Falciani, who worked as an IT specialist with HSBC, was convicted of industrial espionage by a federal court in the southern Swiss town of
Bellinzona on Friday, the ATS news agency reported.
The 43-year-old French-Italian national refused to travel to Switzerland to appear at trial.
Falciani can appeal his conviction at Switzerland's highest court, but he will not serve any prison time in the federation so long as he remains in
France, which does not extradite its citizens.
The former HSBC employee leaked a cache of documents allegedly indicating the bank's Swiss private banking arm helped more than 120,000 clients hide 180.6 billion euros ($205.4 billion) from tax authorities.
Falciani has been celebrated as a whistleblower by some, but Swiss authorities claimed he was motivated by money, citing evidence that he wanted to sell the data he stole.
Falciani has denied that he was only seeking financial gain, insisting he had wanted to expose how banks support tax evasion and money laundering.
Prosecutor Carlo Bulletti had sought a six-year prison term, while defence lawyer Marc Henzelin asked for a suspended sentence.
Responding to news of the sentence, Falciani told Le Matin newspaper that it was "ridiculous" that the court did not recognize him as a whistleblower.
The fact that the court could only find him guilty of industrial espionage showed the case was not serious, he said, the daily reported online on Saturday.
Falciani said he would not appeal the case "because I give no legitimacy to Bellinzona".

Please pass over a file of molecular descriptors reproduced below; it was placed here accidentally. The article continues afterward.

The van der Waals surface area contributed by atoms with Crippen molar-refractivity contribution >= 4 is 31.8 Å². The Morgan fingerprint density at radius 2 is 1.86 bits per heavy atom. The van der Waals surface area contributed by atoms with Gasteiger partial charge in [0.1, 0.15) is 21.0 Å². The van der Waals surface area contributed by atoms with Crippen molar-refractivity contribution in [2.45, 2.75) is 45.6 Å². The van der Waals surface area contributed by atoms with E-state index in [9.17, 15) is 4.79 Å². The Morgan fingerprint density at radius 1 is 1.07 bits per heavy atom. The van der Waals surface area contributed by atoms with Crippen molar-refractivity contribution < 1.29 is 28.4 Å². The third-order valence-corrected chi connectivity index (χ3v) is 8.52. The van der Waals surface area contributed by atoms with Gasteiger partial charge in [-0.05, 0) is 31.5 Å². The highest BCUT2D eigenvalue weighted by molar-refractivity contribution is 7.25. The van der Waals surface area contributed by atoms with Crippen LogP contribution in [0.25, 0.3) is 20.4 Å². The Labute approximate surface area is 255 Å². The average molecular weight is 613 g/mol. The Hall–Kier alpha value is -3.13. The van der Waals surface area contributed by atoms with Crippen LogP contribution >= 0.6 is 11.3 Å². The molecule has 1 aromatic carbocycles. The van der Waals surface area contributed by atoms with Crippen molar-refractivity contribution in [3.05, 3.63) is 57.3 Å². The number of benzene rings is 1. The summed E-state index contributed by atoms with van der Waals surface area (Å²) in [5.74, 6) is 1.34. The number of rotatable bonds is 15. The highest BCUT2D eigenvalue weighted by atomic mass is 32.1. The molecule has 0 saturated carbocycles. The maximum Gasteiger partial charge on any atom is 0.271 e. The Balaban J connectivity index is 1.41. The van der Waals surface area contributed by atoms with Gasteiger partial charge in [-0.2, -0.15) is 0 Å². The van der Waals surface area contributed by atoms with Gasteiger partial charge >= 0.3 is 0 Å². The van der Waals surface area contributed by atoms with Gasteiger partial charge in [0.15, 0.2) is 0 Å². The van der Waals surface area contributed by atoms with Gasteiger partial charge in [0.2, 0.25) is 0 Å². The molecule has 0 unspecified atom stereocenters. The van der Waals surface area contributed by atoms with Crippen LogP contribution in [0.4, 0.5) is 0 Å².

He added that he plans to continue his fight against the opacity of financial transactions.
"Switzerland, like Luxembourg, is protecting people who are not very respectable."
Masses of data stolen
While working at HSBC's Geneva offices in 2008, Falciani made off with material estimated by prosecutors as amounting to more than 76 gigabytes of raw data, capable of filling 5,300 large binders.
After taking the data, he first went to Lebanon with an associate, where the two reportedly tried to sell the material, unsuccessfully.
According to prosecutors, it was only after his plan to cash in on the data fell flat, that Falciani contacted European tax authorities, adopting the
mantle of whistleblower.
He returned to Geneva in 2008, was arrested by Swiss Federal police and questioned for a few hours before being released on the promise that he would return the next day for further questioning.
Instead, he fled by car to France with his family, and in the years since the contents of his leaked material have had ripple effects across the globe.
According to the International Consortium of Investigative Journalists, which published a detailed report of the affair, Falciani assumed a fake
identity and contacted French authorities before ultimately handing over an encrypted list of major HSBC clients based in France committing tax evasion.
The report from the consortium said HSBC also advised convicted drug dealers on how to launder money.
As part of a deal to close a case opened by Swiss prosecutors, HSBC paid a penalty of 40 million francs ($39 million).
Switzerland has pursued Falciani since he ran off, at times straining bilateral relations with France.
At the trial, Falciani's lawyer sought to highlight an irony in the Swiss prosecution, noting that the federation was committed to punishing Falciani
even as it was in the process of dismantling its banking secrecy practices which for decades allowed foreign clients to hide billions from the taxman back home.